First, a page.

Article de Paul Gilroy paru dans Transition, No. 81/82 (2000), p. 70-91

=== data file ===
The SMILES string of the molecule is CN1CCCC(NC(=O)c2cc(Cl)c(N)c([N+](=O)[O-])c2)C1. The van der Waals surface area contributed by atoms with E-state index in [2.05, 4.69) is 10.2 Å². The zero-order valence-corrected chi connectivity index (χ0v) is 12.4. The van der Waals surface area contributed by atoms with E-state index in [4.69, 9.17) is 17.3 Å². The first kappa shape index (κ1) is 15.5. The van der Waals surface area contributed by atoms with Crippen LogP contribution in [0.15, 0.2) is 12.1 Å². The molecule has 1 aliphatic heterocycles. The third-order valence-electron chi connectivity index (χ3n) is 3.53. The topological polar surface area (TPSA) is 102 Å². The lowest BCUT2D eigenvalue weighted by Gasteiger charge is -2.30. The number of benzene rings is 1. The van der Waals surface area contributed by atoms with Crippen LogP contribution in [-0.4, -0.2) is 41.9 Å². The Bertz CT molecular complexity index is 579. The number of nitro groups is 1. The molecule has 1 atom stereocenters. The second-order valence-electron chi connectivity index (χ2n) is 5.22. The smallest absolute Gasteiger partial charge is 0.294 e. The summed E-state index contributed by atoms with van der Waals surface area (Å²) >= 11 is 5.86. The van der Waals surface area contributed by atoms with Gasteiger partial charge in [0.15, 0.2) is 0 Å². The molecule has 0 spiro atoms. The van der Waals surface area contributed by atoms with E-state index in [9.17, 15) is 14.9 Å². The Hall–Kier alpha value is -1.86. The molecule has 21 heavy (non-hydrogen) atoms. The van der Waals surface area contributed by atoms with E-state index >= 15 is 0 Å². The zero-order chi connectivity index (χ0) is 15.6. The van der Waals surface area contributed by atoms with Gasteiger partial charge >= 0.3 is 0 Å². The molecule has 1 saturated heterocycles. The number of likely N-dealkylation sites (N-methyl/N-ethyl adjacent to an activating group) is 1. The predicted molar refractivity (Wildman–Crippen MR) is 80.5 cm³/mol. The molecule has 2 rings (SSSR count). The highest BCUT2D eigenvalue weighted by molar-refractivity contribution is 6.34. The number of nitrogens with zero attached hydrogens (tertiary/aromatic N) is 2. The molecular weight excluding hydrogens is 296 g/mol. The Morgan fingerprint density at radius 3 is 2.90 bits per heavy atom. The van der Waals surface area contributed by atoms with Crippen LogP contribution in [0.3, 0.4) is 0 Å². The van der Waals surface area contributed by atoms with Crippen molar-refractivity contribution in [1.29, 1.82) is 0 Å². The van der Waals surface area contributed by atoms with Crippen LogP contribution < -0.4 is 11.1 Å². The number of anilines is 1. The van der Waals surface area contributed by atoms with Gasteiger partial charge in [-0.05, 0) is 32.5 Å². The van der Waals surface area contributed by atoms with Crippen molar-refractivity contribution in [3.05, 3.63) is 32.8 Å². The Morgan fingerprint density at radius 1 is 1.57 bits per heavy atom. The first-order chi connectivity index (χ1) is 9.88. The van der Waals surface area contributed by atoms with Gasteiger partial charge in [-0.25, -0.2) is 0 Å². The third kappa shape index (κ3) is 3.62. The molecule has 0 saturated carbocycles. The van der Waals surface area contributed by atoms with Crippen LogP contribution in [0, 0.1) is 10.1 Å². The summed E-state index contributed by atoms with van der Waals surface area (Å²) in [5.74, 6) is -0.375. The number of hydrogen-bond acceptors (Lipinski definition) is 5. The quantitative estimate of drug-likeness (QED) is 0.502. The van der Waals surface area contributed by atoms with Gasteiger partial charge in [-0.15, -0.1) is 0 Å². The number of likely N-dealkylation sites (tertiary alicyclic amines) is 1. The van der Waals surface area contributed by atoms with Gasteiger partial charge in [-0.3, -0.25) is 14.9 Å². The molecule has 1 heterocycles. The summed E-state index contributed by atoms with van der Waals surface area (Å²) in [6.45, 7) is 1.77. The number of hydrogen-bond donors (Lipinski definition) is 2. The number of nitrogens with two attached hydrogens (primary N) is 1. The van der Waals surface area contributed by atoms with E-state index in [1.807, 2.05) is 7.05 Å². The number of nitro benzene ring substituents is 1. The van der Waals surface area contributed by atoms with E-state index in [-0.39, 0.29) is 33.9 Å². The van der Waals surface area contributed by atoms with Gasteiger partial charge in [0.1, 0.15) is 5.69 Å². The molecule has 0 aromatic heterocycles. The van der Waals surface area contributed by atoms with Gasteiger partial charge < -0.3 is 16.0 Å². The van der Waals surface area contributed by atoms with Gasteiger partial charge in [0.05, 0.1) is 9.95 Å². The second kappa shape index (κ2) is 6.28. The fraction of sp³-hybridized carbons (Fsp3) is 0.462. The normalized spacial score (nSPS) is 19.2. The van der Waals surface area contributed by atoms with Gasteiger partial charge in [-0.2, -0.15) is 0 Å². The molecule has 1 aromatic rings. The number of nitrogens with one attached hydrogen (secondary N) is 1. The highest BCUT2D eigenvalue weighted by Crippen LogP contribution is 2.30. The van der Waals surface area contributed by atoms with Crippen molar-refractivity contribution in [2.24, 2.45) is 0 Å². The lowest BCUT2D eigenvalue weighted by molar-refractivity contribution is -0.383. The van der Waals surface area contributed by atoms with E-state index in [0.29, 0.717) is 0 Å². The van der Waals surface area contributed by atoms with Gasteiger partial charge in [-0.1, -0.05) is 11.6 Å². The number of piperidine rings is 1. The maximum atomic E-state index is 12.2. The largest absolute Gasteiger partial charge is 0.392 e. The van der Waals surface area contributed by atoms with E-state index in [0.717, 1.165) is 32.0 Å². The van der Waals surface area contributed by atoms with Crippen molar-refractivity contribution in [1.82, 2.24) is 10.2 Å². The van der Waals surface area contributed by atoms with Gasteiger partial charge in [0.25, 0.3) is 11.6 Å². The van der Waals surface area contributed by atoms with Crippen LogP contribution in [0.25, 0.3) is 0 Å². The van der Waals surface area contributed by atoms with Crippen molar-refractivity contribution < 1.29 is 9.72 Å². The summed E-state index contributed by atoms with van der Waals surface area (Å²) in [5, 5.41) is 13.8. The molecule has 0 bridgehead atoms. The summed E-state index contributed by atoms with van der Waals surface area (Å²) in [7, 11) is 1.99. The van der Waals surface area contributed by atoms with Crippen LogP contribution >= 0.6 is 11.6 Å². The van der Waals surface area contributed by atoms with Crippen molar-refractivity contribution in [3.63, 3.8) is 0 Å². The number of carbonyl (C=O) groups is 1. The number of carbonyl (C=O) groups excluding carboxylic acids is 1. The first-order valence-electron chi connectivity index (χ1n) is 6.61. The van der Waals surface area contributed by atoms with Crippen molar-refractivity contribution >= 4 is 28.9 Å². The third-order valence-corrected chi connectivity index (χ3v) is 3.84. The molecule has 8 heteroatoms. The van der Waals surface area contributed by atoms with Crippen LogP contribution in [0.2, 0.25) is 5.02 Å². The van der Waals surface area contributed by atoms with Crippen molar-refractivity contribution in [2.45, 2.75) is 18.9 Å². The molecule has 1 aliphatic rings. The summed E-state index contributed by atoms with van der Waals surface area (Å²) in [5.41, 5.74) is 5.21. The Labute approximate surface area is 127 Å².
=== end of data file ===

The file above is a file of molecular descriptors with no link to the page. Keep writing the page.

In 1938 C. L. R. James wrote that « all the things that Hitler was to do so well later, Marcus Garvey was doing in 1920 and 1921. He organized storm troopers, who marched, uniformed, in his parades, and kept order and gave colour to his meetings. » James later abandoned this prewar analysis, but his words evoke controversial questions about Garvey’s Universal Negro Improvement Association (UNIA). Did Garvey’s ideology of race consciousness incline him toward fascism ? Or was his sympathy for European dictators grounded in their practical achievements, as with his enthusiasm for Napoleon ? More important, was Garvey’s militaristic leadership kindred to the techniques of rule fascists developed in Italy and Germany ?